Initiatives like the ERA Pledge and ArbitralWomen have been such inspirations in our field – driving community, reporting, inclusivity, and ultimately, change.  Acknowledging the need to speak more directly on these topics, this year NYIAC introduced a Diversity & Inclusion Policy, allied with a drive to expand our Board of Directors with Alternate Directors. It’s an avenue to bring our Founding Firms closer to NYIAC’s mission, while building a robust talent pipeline and preserving New York’s lead role in the international community for years to come.  I am most impressed with how the ERA Pledge has expanded its committee work, now including corporates who can reinforce the importance of diversity with outside counsel teams, in addition to its newly launched Corporate Guidelines.  This allies well with regional focus committees, mapping perspectives, access, and representation, while offering a bounty of resources including an arbitrator search platform.  Ultimately, the ERA Pledge and ArbitralWomen provide necessary outlets to come together as a community, to evolve, and to become stronger together with support (and admiration) from organizations like NYIAC.

 

  1. Even outside of your role with NYIAC, you are active in the arbitration community. Can you tell us about one of the initiatives you’re passionate about and how this “extracurricular” activity enhances and supports your work with NYIAC?

Against the backdrop of troubled race relations in the U.S., an informal group began discussing the paucity of conversations on race and identity in our international law circles.  Enter Racial Equality for Arbitration Lawyers (R.E.A.L.), launched in January 2021 on Martin Luther King, Jr., Day. As a Co-Founder and Steering Committee Member, I have the immense pleasure to help create a safe, interconnected space that better unifies our community across all R.E.A.L. access points: Members & Allies; Ambassadors; 80+ organizational Partners; Committee Chairs and Vice-Chairs; and the Steering Committee.  Our rallying chants have been access, advocacy, and accountability.  Grateful for broad community support, we have been able to offer 40 scholarships in the 7 months since we launched (with many in the works)!  Ultimately, groups like R.E.A.L. partner with leaders in the space like the ERA Pledge and ArbitralWomen, to demonstrate that all are truly welcome in our field. R.E.A.L. community, R.E.A.L. conversation, and in time, R.E.A.L. progress.  It takes many villages coming together to foster meaningful, enduring change.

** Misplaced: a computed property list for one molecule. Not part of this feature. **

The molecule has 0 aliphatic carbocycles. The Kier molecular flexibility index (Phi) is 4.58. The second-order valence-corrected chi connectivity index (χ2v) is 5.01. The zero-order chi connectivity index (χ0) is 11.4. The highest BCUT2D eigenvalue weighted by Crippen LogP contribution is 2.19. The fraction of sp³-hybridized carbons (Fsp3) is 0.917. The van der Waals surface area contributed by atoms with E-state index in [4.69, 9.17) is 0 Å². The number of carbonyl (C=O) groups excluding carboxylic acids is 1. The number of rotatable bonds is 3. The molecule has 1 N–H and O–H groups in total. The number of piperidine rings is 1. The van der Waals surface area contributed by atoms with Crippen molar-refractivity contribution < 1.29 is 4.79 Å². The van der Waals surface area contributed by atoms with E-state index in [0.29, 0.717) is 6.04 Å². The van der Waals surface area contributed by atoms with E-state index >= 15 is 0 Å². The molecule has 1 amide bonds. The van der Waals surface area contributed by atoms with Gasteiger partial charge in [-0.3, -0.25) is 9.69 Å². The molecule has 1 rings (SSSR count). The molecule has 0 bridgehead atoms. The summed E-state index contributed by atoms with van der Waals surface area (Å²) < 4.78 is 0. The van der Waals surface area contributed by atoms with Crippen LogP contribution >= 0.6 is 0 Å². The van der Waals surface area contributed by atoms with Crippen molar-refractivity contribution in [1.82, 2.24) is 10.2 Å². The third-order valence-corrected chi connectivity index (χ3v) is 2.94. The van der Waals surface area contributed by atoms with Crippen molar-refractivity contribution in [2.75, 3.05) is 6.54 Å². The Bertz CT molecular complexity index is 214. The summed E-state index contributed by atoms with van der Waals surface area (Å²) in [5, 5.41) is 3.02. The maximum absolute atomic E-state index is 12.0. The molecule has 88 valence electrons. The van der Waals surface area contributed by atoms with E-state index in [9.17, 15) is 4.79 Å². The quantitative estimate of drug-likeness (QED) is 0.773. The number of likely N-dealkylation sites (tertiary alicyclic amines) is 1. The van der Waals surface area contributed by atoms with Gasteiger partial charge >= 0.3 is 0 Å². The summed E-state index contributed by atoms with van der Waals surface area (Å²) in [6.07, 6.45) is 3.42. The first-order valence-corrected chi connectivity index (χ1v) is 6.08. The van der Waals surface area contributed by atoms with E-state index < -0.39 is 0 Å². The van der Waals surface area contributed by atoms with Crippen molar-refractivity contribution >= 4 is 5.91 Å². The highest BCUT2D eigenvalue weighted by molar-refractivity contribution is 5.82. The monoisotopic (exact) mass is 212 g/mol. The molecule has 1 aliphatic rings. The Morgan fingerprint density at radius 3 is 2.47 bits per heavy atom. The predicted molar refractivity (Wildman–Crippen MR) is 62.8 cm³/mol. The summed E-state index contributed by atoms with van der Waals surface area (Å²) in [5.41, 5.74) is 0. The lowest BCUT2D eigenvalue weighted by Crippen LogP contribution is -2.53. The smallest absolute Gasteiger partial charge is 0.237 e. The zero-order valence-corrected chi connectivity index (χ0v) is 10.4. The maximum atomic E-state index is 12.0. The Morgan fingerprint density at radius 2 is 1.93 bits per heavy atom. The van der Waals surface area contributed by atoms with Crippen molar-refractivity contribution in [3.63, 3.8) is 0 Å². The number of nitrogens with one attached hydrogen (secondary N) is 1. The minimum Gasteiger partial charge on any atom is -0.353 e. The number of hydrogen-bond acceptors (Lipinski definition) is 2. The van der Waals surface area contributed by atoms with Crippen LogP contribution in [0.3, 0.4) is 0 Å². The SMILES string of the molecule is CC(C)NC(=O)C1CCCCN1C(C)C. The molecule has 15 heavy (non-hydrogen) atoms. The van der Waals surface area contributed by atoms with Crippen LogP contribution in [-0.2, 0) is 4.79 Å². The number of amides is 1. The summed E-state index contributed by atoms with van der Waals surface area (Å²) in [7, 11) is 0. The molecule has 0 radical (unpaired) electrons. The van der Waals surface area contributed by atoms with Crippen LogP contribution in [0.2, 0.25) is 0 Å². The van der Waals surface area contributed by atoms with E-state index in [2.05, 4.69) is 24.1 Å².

1. What are your top three tips for a young lawyer looking for a non-traditional way to break in to a career in international arbitration?

For me, three anchoring words are tenacity, civility, and creativity.  To be tenacious of spirit and bold.  To study hard, test boundaries, and live by conviction.  To bring civility to the table and never lose sight of the humanity of others; to be kind.  And finally, to be creative.  However you define your path, things often will not work out the way you imagined.  How you approach these details, how you pivot and thereby construct your narrative in technicolor, can open the door to finding true fulfillment in your life’s work.

 

  1. Final question: (Assuming a non-COVID-19 environment), what would your perfect day in New York involve?

Let’s construct a sunny, spring Saturday in New York.  Black coffee and brunch in the window nook of the Gramercy Park Hotel’s Maialino, New York Times in hand.  A stroll through Greenwich Village and Washington Square Park (with ample people watching).  Extra cardamom chai with Neruda’s essential poems.  Dinner al fresco at the McKittrick Hotel’s Gallow Greens rooftop.  Energy and time permitting, optionality to pop downstairs to hear live music.

 

Thank you for your time and perspectives – we wish you and NYIAC continued success!

 

This interview is part of Kluwer Arbitration Blog’s “Interviews with Our Editors” series.  Past interviews are available here.